[RELATED: Giants prospect Ramos reflects on recent hot streak]

Panik is interesting because he had such a great spring but has opened with a .186/.266/.271 slash line. Nothing in his profile really jumps off the page as being terribly different, but perhaps that's the problem, given the issues he had last year. The Giants hoped for a bounce back and so far a lot of the peripheral numbers are in the same area. 

Panik has been much improved defensively, and Crawford remains a huge strength out there. But Panik already has lost just about all his starts against lefties, and you may see both guys get some extra time off if this continues. 

Giants' Austin Slater embracing versatile role for Giants this season

Giants' Austin Slater embracing versatile role for Giants this season

When asked what position he'll play this season, Giants utility man Austin Slater went outside the box. Well, actually, he stayed right in the box

"Right-handed batter's box," Slater jokingly said Friday to KNBR's Mark Willard.

Slater, 27, fits the bill of what the Giants are looking for right now. President of baseball operations Farhan Zaidi, along with manager Gabe Kapler, have preached positional versatility. And Slater might be San Francisco's very own Swiss Army knife.

Last season alone, Slater played four positions for the Giants -- right field, left field, first base and second base -- and that was over just 68 games. He also played 11 games at third base and three in center field for the Sacramento River Cats in Triple-A.

"I feel good all over the diamond, all over the outfield," Slater said. "Wherever they put me, I'm OK with it."

[GIANTS INSIDER PODCAST: Listen to the latest episode]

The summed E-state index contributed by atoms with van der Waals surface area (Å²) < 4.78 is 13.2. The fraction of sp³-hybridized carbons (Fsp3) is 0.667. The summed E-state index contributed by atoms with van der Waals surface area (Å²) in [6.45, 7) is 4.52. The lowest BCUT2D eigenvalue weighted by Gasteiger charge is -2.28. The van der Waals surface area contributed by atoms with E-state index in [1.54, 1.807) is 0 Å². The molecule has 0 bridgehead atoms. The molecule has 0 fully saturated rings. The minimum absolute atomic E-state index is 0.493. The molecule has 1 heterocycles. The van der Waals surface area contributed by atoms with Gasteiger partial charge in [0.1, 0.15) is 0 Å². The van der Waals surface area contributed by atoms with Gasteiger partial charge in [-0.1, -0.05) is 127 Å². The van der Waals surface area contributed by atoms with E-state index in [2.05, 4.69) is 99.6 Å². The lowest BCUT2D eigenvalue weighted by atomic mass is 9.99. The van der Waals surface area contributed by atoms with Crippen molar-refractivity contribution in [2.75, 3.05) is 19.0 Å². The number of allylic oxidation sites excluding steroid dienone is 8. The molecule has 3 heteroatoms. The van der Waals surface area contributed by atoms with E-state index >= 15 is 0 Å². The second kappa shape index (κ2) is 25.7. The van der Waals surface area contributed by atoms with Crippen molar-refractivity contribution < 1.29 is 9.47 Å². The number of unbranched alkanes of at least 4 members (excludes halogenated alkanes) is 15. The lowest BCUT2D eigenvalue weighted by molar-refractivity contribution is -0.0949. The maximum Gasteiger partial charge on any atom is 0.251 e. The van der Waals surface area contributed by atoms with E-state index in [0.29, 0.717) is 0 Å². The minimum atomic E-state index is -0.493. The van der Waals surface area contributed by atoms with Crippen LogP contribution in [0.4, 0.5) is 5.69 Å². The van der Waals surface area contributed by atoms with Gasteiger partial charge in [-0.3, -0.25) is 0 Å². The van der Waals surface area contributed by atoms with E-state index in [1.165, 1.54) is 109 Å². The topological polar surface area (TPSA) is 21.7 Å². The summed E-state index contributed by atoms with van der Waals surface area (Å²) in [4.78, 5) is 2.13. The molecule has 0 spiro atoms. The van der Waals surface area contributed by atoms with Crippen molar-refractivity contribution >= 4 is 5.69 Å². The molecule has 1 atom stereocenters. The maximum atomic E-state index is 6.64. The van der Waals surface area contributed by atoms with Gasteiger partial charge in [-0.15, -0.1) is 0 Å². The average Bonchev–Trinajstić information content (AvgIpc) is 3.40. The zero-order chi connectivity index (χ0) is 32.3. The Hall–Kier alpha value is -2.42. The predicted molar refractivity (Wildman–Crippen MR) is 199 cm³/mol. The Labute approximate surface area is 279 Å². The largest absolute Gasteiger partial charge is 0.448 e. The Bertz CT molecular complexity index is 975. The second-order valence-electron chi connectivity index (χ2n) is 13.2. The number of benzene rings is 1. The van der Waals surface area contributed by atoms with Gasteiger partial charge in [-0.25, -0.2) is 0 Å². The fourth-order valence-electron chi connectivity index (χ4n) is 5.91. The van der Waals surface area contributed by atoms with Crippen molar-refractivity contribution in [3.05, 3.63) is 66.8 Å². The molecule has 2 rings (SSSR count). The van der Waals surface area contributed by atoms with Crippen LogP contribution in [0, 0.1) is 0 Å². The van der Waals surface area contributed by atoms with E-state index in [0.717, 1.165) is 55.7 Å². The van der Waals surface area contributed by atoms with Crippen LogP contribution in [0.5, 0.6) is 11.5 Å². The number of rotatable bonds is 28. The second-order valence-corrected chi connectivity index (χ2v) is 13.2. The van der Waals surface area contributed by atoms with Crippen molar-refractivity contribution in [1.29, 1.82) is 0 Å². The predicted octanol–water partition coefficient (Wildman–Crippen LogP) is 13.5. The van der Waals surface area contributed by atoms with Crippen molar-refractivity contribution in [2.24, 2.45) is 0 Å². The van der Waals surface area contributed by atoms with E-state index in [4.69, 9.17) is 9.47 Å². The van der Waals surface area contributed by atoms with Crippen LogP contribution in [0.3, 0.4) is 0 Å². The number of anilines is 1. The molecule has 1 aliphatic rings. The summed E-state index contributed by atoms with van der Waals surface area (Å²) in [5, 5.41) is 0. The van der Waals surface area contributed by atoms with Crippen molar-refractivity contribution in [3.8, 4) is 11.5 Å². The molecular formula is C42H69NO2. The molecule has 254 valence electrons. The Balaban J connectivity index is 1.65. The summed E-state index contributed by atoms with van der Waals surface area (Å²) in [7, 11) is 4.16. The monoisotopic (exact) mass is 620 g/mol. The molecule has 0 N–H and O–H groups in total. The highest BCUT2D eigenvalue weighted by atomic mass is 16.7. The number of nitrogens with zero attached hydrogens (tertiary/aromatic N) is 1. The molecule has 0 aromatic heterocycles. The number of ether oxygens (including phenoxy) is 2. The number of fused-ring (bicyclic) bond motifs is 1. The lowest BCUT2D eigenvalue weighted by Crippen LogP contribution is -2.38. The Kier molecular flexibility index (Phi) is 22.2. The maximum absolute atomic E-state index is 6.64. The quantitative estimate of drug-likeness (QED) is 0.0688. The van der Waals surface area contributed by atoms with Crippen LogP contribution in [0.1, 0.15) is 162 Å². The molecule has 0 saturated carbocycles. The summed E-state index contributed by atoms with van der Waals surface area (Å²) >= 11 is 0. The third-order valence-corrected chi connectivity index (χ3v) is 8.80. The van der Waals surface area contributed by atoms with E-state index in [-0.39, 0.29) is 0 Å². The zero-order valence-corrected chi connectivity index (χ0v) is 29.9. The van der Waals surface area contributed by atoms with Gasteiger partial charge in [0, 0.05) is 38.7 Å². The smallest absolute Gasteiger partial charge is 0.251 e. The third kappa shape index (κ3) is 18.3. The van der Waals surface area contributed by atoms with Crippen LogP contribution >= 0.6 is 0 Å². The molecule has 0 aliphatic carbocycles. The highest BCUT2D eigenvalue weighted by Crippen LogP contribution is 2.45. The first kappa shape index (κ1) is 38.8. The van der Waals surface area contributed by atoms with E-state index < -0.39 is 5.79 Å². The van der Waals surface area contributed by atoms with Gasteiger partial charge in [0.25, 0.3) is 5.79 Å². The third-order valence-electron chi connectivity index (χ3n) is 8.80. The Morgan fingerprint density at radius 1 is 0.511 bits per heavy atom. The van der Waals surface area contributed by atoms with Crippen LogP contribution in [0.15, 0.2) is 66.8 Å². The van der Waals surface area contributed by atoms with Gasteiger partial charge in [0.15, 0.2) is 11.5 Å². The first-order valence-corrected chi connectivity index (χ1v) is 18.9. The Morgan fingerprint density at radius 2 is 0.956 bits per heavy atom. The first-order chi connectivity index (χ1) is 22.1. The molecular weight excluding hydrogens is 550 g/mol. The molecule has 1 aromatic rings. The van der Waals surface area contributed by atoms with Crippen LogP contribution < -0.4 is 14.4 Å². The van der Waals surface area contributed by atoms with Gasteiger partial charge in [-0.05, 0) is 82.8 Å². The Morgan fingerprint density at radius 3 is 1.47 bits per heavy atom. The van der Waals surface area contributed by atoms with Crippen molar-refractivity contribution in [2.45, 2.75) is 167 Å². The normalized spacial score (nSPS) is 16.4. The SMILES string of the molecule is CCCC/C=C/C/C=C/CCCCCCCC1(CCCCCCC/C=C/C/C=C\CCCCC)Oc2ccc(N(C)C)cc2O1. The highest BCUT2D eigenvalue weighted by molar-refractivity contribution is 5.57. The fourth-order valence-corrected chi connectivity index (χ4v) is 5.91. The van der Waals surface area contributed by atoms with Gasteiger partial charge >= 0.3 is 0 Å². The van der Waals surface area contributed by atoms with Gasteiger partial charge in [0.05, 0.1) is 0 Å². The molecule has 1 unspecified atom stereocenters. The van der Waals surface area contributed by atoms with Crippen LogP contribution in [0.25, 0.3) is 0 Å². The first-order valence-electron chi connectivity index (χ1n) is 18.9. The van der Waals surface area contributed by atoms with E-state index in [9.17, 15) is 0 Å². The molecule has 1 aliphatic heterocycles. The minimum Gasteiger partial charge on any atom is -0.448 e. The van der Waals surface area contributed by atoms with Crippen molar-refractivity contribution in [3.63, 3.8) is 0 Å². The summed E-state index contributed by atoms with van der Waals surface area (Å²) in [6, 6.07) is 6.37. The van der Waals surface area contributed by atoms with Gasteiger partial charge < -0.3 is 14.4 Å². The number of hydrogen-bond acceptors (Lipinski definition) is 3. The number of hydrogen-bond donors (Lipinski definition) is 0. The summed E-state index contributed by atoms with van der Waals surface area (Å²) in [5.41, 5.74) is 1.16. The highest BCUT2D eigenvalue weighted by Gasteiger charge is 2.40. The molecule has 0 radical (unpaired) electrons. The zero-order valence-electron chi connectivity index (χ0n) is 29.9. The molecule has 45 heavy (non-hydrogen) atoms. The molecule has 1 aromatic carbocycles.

Aside from catcher, the only position Slater for sure won't be playing is the same one he actually was drafted at by the Los Angeles Dodgers out of high school. Slater was a star prep shortstop in Florida before missing his senior season due to a freak accident, and went to Stanford originally as a shortstop as well. 

He primarily has played the outfield while wearing an infielder's glove recently more often. But Slater still is waiting to play his childhood position in the big leagues.

"I'll jab at Ron Wotus every once in a while and ask him when I'm going to play short," Slater said. "But he'll tell me the same thing every time. 'Get off the drugs, sober up.' But it's fun and I enjoy working at each position." 

[RELATED: Why Giants' not-too-distant future could be extremely bright]

Slater hit a career-high five homers and nine doubles last season. He also had a .275 batting average off lefties with an .838 OPS. That should help him find playing time in the shortened 60-game season. 

More than anything, though, Slater's versatility could be his golden ticket. There will be plenty of competition for the Opening Day roster and beyond, but Slater gives Kapler a lot of options.

Funny Madison Bumgarner pitching routine shows some things never change

Funny Madison Bumgarner pitching routine shows some things never change

Some things never change. 

While Madison Bumgarner no longer is with the Giants, his time with the Arizona Diamondbacks is proving the switch of a uniform doesn’t mean the shift of a personality.

Prior to a recent simulated game, MadBum made sure his outing was all his:

He’s previously discussed some of the things he does, like participating in a rodeo under an alias Mason Saunders, that his hobbies are what they are, and he doesn’t “do anything just for fun, per se.”

So the music being shut off is a sentiment to that.

Perhaps this means he will thrive during the season as fans will not be in the stands due to the MLB safety protocol. However, some teams admitted they will utilize fan noise to be played out of the speakers with cardboard cutouts in the stands.

[RELATED: Madison Bumgarner gives funny response about facing MadBum]

Not sure that will be something he would be able to control, but he’s used to playing in front of crowds. Whether he’s listening to Max Muncy yell at him to fish a home run ball out of the ocean, or you know, throwing in a World Series, the noise never appears to distract him.

It’s nice to know he can control that -- at least for now.